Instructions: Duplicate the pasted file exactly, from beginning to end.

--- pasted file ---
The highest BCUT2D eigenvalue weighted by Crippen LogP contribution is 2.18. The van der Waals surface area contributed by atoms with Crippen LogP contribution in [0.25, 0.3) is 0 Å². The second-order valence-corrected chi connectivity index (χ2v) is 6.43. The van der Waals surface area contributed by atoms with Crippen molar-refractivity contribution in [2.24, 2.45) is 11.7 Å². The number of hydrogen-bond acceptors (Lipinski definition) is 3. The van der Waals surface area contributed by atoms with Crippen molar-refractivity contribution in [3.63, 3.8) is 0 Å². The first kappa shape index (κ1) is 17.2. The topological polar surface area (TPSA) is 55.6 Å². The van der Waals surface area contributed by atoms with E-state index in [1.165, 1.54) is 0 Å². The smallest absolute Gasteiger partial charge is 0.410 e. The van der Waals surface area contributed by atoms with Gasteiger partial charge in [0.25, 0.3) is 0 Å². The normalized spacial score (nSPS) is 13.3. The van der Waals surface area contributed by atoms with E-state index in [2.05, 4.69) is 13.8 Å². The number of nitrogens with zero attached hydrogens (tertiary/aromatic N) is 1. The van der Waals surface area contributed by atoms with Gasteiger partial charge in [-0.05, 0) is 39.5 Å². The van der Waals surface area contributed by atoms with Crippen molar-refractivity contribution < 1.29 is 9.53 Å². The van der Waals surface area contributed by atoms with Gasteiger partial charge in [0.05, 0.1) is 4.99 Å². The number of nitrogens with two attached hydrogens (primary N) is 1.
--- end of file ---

The highest BCUT2D eigenvalue weighted by Crippen LogP contribution is 2.18. The van der Waals surface area contributed by atoms with Crippen LogP contribution in [0.25, 0.3) is 0 Å². The second-order valence-corrected chi connectivity index (χ2v) is 6.43. The van der Waals surface area contributed by atoms with Crippen molar-refractivity contribution in [2.24, 2.45) is 11.7 Å². The number of hydrogen-bond acceptors (Lipinski definition) is 3. The van der Waals surface area contributed by atoms with Crippen molar-refractivity contribution in [3.63, 3.8) is 0 Å². The first kappa shape index (κ1) is 17.2. The topological polar surface area (TPSA) is 55.6 Å². The van der Waals surface area contributed by atoms with E-state index in [1.165, 1.54) is 0 Å². The smallest absolute Gasteiger partial charge is 0.410 e. The van der Waals surface area contributed by atoms with Gasteiger partial charge in [0.25, 0.3) is 0 Å². The normalized spacial score (nSPS) is 13.3. The van der Waals surface area contributed by atoms with E-state index in [2.05, 4.69) is 13.8 Å². The number of nitrogens with zero attached hydrogens (tertiary/aromatic N) is 1. The van der Waals surface area contributed by atoms with Gasteiger partial charge in [-0.05, 0) is 39.5 Å². The van der Waals surface area contributed by atoms with Crippen molar-refractivity contribution < 1.29 is 9.53 Å². The van der Waals surface area contributed by atoms with Gasteiger partial charge in [0.05, 0.1) is 4.99 Å². The number of nitrogens with two attached hydrogens (primary N) is 1.